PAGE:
The fit to the ENSO model looks like this
The forcing spectrum like this, with the aliased draconic (27.212d) factor circled:
For QBO, we remove all the lunar factors except for the draconic, as this is the only declination factor with the same spherical group symmetry as the semi-annual solar declination.
And after modifying the annual (ENSO spring-barrier) impulse into a semi-annual impulse with equal and opposite excursions, the resultant model matches well (to first order) the QBO time series.
Although the alignment isn’t perfect, there are indications in the structure that the fit has a deeper significance. For example, note how many of the shoulders in the structure align, as highlighted below in yellow
The peaks and valleys do wander about a bit and might be a result of the sensitivity to the semi-annual impulse and the fact that this is only a monthly resolution. The chart below is a detailed fit of the QBO using data with a much finer daily resolution. As you can see, slight changes in the seasonal timing of the semi-annual pulse are needed to individually align the 70 and 30 hBar QBO time-series data.
This will require further work, especially in considering recently reported perturbations in the QBO periodicity, but it is telling that a shared draconic forcing of the ENSO and QBO models suggests an important cross-validation of the underlying causal mechanism.
Another potential geophysical cross-validation …
The underlying forcing of the ENSO model shows both an 18-year Saros cycle (which is an eclipse alignment cycle of all the tidal periods), along with a 6-year anomalistic/draconic interference cycle. This modulation of the main anomalistic cycle appears in both the underlying daily and monthly profile, shown below before applying an annual impulse. The 6-year is clearly evident as it aligns with the x-axis grid 1880, 1886, 1892, 1898, etc.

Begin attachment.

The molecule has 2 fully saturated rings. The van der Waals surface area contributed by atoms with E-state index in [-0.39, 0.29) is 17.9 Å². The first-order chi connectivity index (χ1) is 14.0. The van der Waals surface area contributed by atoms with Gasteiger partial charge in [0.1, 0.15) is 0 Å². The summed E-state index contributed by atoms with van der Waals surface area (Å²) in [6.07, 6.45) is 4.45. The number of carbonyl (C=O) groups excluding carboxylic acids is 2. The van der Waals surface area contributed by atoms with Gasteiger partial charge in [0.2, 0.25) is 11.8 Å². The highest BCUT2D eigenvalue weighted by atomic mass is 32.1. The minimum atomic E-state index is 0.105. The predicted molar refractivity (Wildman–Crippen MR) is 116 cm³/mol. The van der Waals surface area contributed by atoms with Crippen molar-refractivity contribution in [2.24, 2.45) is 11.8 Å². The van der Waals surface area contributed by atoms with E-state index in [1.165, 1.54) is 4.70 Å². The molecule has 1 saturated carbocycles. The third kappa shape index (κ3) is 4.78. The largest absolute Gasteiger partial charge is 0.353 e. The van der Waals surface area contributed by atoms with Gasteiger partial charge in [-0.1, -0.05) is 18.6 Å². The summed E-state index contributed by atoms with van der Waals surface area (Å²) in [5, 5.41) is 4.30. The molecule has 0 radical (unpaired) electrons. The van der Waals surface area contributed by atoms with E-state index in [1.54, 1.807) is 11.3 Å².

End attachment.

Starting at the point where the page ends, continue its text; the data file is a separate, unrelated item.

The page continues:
The bottom inset shows that a similar 6-year cycle consistently appears in length-of-day (LOD) analyses, this particular trace from a recent paper: [ Leonid Zotov et al 2020 J. Phys.: Conf. Ser. 1705 012002 ].
The 6-year cycle in the LOD is not aligned as strictly as the tidal model and it tends to wander, but it seems a more plausible and parsimonious explanation of the modulation than for example in this paper (where the 6-year LOD cycle is “similarly detected in the variations of C22 and S22, the degree-2 order-2 Stokes coefficients of the Earth’s gravitational field”).
Cross-validation confidence improves as the number of mutually agreeing alignments increase. Given the fact that controlled experiments are impossible to perform, this category of analyses is the best way to validate the geophysical models.
Three arguably subjective papers from the last couple of months
As that title borrows from The Tragedy of Hamlet, here’s an allegory from the music biz
Promoter : “That was one the finest live performances I have ever heard”
Attendee : “But what was that loud hum I heard throughout the concert?”
Promoter : “That was a background cycle that you can ignore”
Attendee : “But why should I ignore it? It was irritating to my ears”
Promoter : “It’s irrelevant to the music itself”
Attendee : “Do you know what caused it?”
Promoter : “Some chaotic noise from the electronics in the background”
Attendee : “If it wasn’t there, wouldn’t the music sound better?”
Promoter : “Yes, but we haven’t been able to adequately isolate the noise from the signal”
Attendee : “Could it be 60 Hertz interference from the main power?”
Promoter : “That’s only a hypothesis and we lack a controlled experiment to rule out wind drafts“
“These findings suggest fundamental progress may be stymied if quantitative growth of scientific endeavors—in number of scientists, institutes, and papers—is not balanced by structures fostering disruptive scholarship and focusing attention on novel ideas.”
“To solve today’s problems, climate science and other fields need the world’s best minds, not its greatest specialists.”
“… hiring people from different disciplinary backgrounds, as great ideas often come from forays outside one’s own field”